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GE Lighting Challenge Stimulates Next Generation of Connected Home LEDs


The winning designs were unveiled today at World Maker Faire New York 2016 and include:


  • 1st Place, Rohan Pandya, Georgia Tech Student

Pandya's winning design included a robust set of connected applications within a single light source, including lighting that syncs with personal fitness devices to notify you when you are sitting idle for too long and encourages you to get moving, as well as lighting-based motion detection that syncs with paid security systems. 

  • 2nd Place, Scott Thibault, Data Scientist

Thibault's innovation uses both audio and motion-detection built inside a light source to track activity in the home, enabling the lighting system to understand who is home and where they are at, and then customizes lighting with different color temperatures and other triggers based on that individual's preferences and habits. 

  • 3rd Place, Joseph Hollmann, Researcher

Hollmann, a post-doctoral researcher from Barcelona, as well as a new dad, submitted an idea for a lit crib mobile that uses light invisible to the human eye to detect a baby's heart rate and oxygen levels to protect against SIDS, providing audio warnings around untraditional readings.     

By 2020, half of all homes will have migrated to LEDs, and revenues for connected home products are expected to grow by 50% by that same year. Lighting is a prime location as a smart connection point because it's all around us, and it puts connected technology into an affordable, compact package that can be used anywhere in the home.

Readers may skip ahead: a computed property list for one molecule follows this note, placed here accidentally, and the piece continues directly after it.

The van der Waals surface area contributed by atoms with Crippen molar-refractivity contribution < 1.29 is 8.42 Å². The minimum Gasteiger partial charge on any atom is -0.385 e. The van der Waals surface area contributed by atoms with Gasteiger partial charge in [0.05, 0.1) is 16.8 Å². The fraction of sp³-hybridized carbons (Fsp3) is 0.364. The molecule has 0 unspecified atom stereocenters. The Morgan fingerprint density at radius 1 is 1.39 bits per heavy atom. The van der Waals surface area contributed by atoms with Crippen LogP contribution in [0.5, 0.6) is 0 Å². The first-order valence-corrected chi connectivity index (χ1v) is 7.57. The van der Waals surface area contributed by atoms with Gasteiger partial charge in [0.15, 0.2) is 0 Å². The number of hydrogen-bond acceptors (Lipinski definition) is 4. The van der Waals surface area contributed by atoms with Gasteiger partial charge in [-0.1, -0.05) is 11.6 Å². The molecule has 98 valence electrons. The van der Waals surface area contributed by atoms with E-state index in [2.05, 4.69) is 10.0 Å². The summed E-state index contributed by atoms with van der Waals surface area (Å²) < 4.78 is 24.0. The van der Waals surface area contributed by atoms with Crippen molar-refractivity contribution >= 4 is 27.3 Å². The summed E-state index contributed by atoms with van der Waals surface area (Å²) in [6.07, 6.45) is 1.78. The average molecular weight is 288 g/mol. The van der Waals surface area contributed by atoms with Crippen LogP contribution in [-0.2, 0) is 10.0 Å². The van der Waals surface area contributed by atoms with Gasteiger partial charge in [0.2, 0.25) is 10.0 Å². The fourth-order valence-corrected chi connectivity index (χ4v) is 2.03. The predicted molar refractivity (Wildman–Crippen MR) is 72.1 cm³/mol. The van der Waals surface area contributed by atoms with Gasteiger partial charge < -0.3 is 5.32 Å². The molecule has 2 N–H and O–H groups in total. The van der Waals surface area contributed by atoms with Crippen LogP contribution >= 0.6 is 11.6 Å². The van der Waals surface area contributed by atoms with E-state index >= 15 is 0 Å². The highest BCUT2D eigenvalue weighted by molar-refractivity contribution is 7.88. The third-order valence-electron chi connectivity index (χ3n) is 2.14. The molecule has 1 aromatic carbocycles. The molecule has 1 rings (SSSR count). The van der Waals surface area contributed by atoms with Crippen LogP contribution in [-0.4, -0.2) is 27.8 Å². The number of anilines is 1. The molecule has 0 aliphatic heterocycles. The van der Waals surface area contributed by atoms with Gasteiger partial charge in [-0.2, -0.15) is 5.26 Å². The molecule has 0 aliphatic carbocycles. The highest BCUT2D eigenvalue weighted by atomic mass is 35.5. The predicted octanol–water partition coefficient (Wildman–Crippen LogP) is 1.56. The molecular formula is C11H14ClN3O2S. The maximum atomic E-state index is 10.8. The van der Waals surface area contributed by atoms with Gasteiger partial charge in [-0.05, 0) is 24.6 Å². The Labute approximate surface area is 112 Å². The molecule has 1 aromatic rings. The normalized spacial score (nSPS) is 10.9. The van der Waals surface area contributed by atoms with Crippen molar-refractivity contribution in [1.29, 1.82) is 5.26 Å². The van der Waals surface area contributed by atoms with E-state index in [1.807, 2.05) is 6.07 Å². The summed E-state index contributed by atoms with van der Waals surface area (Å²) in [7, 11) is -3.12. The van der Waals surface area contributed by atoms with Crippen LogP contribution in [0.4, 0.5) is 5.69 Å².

"The average home has 45 lighting sockets, and those will be critical connection points in the smart home," says Jeff Patton, General Manager Connected Home Products, GE Lighting. "At GE Lighting, we're working to create a connected home experience that is easy to adopt and maintain. This challenge reaffirmed that the opportunities for lighting in this category are extensive, and we'll use the winning submissions to inspire our ongoing product development in this space." 
"The Lights for Life program has been really exciting to work on. I'm always inspired by how the maker community rallies behind challenges, and the innovative projects that they submitted with this one have been some of the best I've seen yet," said Mike Senese, Executive Editor, Make: magazine.
"This is a great example of the community-powered business solutions we're delivering through crowdsourcing and open innovation," says Dyan Finkhousen, Director Open Innovation & Advanced Manufacturing, GE Global Operations - GENIUS LINK. "We believe that by connecting the brightest minds and the deepest expertise with some of the world's most pressing opportunities - we're redefining what's possible."


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